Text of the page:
Why 'Digital Literacy' Is Now a Workplace Non-Negotiable
Alex Christian's article published, September 26, 2022, in the BBC's Worklife section on the BBC website reports how the phrase, "digital literacy" has "evolved significantly" over a brief period. According to Christian, "digital literacy used to mean being able to send an email or type using a word-processing program." People might use specific tools or software and need to be "fluent in how to use it accordingly." Employers screened new candidates on their functional digital literacy.
Currently, "digital literacy" is not a "functional proposition," but a mindset. Today's employees have a greater expectation to "nimbly adopt whatever technology comes with their job as well as adapt to ever-changing tools and approaches." This mindset creates the expectation of strategic technology use. This means people can integrate using their personal mobile devices, zoom across the world while creating collaborative workflow programs.
Ying Zhou, Director of the Future of Work Research Centre at the University of Surrey, UK says, "workers who stand still and stop acquiring digital expertise risk falling behind. Every time technology is developed it pushes up the workforce's skill requirements."
Job market demand for digital literacy has grown consistently since the 1980s. In 2019, a UK government report showed "at least 82% of online advertised vacancies" required digital skills. These skills have become expected even in roles unrelated to tech. "From warehouse operators using cloud-based management systems, to doctors consulting with patients via remote video appointments, and contractors managing construction projects through mobile collaboration apps, technology is no longer sector-specific." Today employers expect greater proficiency requirements in specific office tools, software, so employees work more efficiently.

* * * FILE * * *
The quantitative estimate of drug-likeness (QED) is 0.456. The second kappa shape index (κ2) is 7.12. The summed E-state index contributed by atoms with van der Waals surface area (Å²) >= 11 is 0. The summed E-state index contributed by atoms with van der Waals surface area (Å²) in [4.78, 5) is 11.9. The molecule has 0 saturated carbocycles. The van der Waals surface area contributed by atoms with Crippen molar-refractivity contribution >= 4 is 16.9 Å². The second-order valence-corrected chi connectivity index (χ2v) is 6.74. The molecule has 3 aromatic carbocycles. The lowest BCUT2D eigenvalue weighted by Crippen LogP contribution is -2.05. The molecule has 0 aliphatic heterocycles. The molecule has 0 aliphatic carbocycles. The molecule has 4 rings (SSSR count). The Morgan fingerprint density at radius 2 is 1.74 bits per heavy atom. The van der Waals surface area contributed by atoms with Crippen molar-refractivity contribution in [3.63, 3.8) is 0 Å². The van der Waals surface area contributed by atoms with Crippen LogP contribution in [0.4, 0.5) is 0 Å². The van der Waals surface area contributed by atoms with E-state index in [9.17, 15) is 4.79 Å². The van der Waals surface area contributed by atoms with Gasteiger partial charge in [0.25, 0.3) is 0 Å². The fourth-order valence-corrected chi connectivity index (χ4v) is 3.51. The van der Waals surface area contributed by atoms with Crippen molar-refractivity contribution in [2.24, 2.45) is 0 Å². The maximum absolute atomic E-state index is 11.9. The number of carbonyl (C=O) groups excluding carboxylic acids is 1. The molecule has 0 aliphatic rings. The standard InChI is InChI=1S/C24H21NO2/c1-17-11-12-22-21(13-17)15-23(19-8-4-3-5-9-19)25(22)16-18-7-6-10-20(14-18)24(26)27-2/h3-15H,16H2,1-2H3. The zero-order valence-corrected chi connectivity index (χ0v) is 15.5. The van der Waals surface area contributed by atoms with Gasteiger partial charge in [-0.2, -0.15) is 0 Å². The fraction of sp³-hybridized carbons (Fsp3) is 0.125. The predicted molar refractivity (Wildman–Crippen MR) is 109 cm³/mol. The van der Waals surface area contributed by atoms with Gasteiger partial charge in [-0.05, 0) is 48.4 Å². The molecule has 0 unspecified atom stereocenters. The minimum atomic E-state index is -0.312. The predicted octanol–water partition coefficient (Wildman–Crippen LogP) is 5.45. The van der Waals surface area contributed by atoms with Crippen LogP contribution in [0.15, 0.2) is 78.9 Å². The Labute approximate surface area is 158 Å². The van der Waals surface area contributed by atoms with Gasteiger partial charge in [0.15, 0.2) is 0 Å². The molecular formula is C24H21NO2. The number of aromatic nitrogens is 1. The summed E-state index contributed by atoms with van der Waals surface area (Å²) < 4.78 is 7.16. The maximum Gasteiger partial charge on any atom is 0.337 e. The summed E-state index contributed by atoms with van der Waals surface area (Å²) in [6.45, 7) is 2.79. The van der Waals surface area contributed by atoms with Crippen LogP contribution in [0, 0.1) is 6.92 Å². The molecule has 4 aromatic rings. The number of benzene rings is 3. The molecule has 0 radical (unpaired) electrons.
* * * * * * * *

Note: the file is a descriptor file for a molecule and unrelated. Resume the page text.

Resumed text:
With technology, employees need to have a growth mindset and assume that they will keep "upgrading" their digital skills. Luckily, technology's "ubiquity" means nearly everyone understands how to text, email, swipe and scroll which often "translates into workplace technological skills." When it does not, employers show greater willingness than before to train and "upskill" candidates. Zhou says one of the best ways for employees to build their digital literacy is "by simply doing their job through a trial-and-error process. Informal learning and knowledge sharing among colleagues is one of the most proven ways of acquiring new skills." That and a growth mindset.